1. I have God the Holy Spirit with me. He comes to me in order that I may surrender myself to Him. Of course I cannot merge my personality in His to the extent of having no power of my own, but God has such infinite dominion over the heart of man that He is able to move the will, without in any sense whatever violating its freedom. In the liturgy of the Church there are two or three prayers which speak about God "compelling our rebellious wills." Now for anyone else to "compel my will" would be to destroy it as a will, since, as even Cromwell freely confessed, "the will suffereth no compulsion"; I cannot be made to will against my will. That would be a contradiction, though I can be made to act against my will, for my actions do not necessarily imply that my will is in them. Whereas, then, no one else can move my will without utterly destroying my moral freedom, God can, for He is intimate to the will and moves it, not really as an external but as an internal power. St. Thomas Aquinas repeatedly refers to this and says over and over again the same thing, namely, that God is so intimately united to man, and so powerful, that not only can He move man to will, but move him to will freely by affecting, not only the action of man, but the very mode of the action.

2. Such is man, whether in a state of grace or not, that his will is in the hands of God, to be moved by man freely, but not so as to exclude God's movement. Naturally enough it is far easier to say this than to explain it. Indeed the mere statement is all that is actually binding upon faith, and the particular explanation favored by St. Thomas in his general acceptance of St. Augustine's teaching, comes to us largely as of deep and abiding moment on account of the very clear reasons given and the great authority of his name; but in any case there is something far more special in the guidance of the Holy Spirit sought for by the soul in its endeavor to "live godly in Christ Jesus." It has to yield itself to the promptings of God, be eager to catch His every whisper, and quick in its obedience to His every call. For this to be achieved, the first work is an emptying out of the soul. Every obstacle has to be got rid of; any attachment to creatures that obscures God's light has to be broken through (though not every attachment to creatures, since unless I love man whom I see, I cannot possibly know what love means when applied to God, nor can I suppose myself to be able to understand or love God, whom I do not see). First, then, to cleanse my soul by leveling and smoothing and clearing its surface and depths.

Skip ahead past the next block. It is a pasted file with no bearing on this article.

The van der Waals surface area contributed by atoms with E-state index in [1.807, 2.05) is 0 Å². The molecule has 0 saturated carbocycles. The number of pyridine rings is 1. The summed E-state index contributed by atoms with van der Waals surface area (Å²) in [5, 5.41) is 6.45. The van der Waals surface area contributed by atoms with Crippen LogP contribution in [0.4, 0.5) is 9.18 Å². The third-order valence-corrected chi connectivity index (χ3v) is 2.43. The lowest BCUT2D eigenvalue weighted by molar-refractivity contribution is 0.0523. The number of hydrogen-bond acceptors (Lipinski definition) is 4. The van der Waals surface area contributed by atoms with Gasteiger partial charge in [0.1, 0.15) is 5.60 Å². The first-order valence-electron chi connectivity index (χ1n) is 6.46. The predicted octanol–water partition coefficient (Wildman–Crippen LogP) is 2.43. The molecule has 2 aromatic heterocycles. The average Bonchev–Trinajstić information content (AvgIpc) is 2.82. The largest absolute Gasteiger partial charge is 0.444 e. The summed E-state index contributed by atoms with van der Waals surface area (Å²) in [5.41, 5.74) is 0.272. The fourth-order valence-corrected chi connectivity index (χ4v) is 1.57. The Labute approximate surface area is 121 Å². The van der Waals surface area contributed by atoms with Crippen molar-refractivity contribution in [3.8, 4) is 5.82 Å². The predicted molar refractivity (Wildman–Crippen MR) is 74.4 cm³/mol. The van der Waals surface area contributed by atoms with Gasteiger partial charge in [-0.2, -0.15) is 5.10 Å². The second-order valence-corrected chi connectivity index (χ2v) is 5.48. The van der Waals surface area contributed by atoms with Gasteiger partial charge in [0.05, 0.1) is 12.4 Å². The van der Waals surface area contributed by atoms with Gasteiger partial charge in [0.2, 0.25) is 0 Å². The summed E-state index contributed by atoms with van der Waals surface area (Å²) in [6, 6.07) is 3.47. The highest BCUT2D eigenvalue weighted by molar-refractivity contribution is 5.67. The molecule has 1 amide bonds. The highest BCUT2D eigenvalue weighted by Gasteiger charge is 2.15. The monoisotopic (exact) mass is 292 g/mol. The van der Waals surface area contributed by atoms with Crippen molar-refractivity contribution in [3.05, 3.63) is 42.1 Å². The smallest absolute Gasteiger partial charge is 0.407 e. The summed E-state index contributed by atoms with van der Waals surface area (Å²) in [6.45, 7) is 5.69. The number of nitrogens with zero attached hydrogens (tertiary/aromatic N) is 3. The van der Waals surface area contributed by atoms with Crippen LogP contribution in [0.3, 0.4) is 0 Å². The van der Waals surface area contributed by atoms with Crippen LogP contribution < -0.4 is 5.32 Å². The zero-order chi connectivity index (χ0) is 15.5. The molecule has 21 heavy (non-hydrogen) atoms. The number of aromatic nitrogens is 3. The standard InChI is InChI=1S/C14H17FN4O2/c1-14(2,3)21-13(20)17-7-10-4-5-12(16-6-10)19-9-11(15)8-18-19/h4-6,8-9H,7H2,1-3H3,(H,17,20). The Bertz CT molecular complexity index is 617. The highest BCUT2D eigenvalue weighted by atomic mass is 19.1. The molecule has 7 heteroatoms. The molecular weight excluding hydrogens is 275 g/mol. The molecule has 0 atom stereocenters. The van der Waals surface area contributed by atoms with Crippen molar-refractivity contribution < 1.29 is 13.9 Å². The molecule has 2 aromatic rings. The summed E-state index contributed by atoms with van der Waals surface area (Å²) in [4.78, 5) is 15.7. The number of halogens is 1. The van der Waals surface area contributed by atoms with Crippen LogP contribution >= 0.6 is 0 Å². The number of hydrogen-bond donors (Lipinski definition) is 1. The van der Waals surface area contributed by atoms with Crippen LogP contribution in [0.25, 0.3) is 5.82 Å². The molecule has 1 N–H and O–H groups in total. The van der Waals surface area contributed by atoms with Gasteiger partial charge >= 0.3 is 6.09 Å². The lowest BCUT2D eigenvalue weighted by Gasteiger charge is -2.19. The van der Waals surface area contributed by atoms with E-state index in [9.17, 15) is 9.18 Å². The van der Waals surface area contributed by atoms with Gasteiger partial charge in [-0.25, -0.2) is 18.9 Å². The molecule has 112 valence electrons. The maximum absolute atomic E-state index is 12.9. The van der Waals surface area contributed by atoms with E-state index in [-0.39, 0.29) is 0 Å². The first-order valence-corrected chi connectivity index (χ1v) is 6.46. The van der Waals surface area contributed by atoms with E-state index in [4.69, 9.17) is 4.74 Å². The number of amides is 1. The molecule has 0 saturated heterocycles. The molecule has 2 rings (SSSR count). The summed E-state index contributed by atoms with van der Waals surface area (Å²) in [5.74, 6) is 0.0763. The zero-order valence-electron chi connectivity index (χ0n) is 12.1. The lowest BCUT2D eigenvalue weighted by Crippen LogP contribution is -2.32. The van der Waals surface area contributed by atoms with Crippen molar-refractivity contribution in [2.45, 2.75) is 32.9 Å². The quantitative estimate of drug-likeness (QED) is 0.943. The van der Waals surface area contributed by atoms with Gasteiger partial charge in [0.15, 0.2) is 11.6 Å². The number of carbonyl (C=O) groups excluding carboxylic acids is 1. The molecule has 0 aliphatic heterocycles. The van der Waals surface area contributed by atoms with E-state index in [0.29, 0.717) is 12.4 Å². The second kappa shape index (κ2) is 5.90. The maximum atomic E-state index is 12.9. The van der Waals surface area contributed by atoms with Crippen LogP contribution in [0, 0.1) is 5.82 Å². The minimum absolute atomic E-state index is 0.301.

3. Then I must yield myself into His arms. I shall not know very often the way He wishes me to go. It may be only one step at a time, and then darkness again; or I may be taken swiftly and surely and openly along a clear road. That is His business, not mine, only I must be prepared not to be able to follow always the meaning of what He wants of me. It is not necessary at all that I should know. If I am faithful and loyal and full of trust, things will gradually settle themselves, and I shall at least be able to look back and understand the significance and purpose of many things that at first appeared accidental, and even in opposition to the end I considered God had in view for me. Thus by looking back I can sometimes get a shrewd idea of what is to follow; but often it is only a guess, nothing more than that. Still, generally, it would seem that people who surrender themselves to God do get a sense or a feeling which leads them right and makes them sure. It is the divine tenderness stooping to poor muddled humanity and making it transfigured with God's own glory. The advance, then, whether consciously grasped or not, is in due proportion to the purity and fidelity of the soul, purity in its act of cleansing, fidelity in its subjection to the promptings of the Holy Spirit.